I am well aware that baths have heretofore been constructed and used composed of rubber or other flexible materials arranged so as to be capable of supporting liquid,and I do not wish to be understood as making any claim to any such well-known devices as are now in existence.

That I therefore claim as new, and desire to secureby Letters Patent, is

1. Ina folding bath-tub, asupporting-frame consisting of two sets of legs which cross each having its two other sides gathered up and k drawn inward and plaited into the folds YY, and the ends of such folds Y Y secured to the said bars B B, substantially as described.

3. A folding bath or receptacle for liquids, consisting of a piece of flexible material formed into a pouch by gathering two opposite edges thereof into the folds Y Y, and securing such folds together with the unfolded edges thereof to bars or spreaders provided with pivoted legs adapted to be folded together, substantially as described.



Referenced by
Citing PatentFiling datePublication dateApplicantTitle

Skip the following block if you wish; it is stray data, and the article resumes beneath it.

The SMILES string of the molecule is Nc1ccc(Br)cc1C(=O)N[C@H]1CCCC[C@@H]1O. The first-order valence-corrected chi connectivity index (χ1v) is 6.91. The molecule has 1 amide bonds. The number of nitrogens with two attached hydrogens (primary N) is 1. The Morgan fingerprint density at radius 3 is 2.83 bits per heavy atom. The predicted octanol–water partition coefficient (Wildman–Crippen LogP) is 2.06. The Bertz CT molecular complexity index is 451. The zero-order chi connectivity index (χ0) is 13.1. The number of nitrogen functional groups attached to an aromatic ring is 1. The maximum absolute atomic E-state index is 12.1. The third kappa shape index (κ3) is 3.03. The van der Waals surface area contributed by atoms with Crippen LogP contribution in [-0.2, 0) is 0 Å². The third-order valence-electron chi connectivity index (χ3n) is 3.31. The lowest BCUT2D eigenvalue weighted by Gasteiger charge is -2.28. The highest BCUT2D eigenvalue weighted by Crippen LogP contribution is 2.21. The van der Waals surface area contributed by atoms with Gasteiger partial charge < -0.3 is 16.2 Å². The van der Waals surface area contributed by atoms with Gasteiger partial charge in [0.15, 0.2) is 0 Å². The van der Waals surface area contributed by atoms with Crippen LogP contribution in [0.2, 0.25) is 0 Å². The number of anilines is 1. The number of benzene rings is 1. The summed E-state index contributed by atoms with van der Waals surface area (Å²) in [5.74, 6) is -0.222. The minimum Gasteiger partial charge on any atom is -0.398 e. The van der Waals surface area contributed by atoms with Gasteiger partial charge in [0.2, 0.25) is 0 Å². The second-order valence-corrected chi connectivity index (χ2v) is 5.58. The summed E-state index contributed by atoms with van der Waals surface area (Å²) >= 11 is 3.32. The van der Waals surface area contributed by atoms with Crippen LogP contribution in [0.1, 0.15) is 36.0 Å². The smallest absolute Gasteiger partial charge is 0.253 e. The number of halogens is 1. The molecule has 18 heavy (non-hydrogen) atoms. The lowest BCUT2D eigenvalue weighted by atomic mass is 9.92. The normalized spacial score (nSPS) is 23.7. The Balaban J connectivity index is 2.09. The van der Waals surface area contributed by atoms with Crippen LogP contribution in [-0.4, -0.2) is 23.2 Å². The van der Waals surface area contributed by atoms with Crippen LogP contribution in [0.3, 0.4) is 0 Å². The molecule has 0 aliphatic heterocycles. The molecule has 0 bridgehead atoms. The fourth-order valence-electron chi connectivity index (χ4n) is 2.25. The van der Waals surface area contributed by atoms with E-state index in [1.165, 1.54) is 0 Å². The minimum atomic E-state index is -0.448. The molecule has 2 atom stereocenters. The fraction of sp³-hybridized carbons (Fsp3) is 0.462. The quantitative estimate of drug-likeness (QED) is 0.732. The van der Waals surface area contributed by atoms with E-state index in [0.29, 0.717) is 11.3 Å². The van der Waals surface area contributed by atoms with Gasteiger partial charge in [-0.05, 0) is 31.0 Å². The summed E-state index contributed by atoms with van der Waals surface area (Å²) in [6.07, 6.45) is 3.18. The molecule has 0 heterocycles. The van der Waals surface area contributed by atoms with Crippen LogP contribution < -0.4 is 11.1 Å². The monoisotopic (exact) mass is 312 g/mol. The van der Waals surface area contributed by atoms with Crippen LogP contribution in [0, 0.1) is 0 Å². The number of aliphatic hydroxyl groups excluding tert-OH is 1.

US2529983 *Jun 10, 1949Nov 14, 1950White Edna VBathtub handbag
US2535531 *Feb 8, 1949Dec 26, 1950Conrad Edward VPortable carrying and sleeping container
US2916744 *Jan 14, 1958Dec 15, 1959Mar San Mfg CoBaby cradle
US4354325 *Aug 12, 1981Oct 19, 1982Sak Industries (1980) Ltd.Folding marine trap
US4953815 *Dec 7, 1989Sep 4, 1990Norman BeymerFoldable rack for positioning a plastic bag as a receptacle and for spare bag storage
US5425149 *Jan 28, 1994Jun 20, 1995Safety 1St, Inc.Fold-up bathtub
US5470039 *May 17, 1994Nov 28, 1995Koala CorporationFoldable infant seat cradle and support stand
USRE37481 *Jun 12, 1997Dec 25, 2001Safety 1St, Inc.Fold-up bathtub
Cooperative ClassificationA47K3/074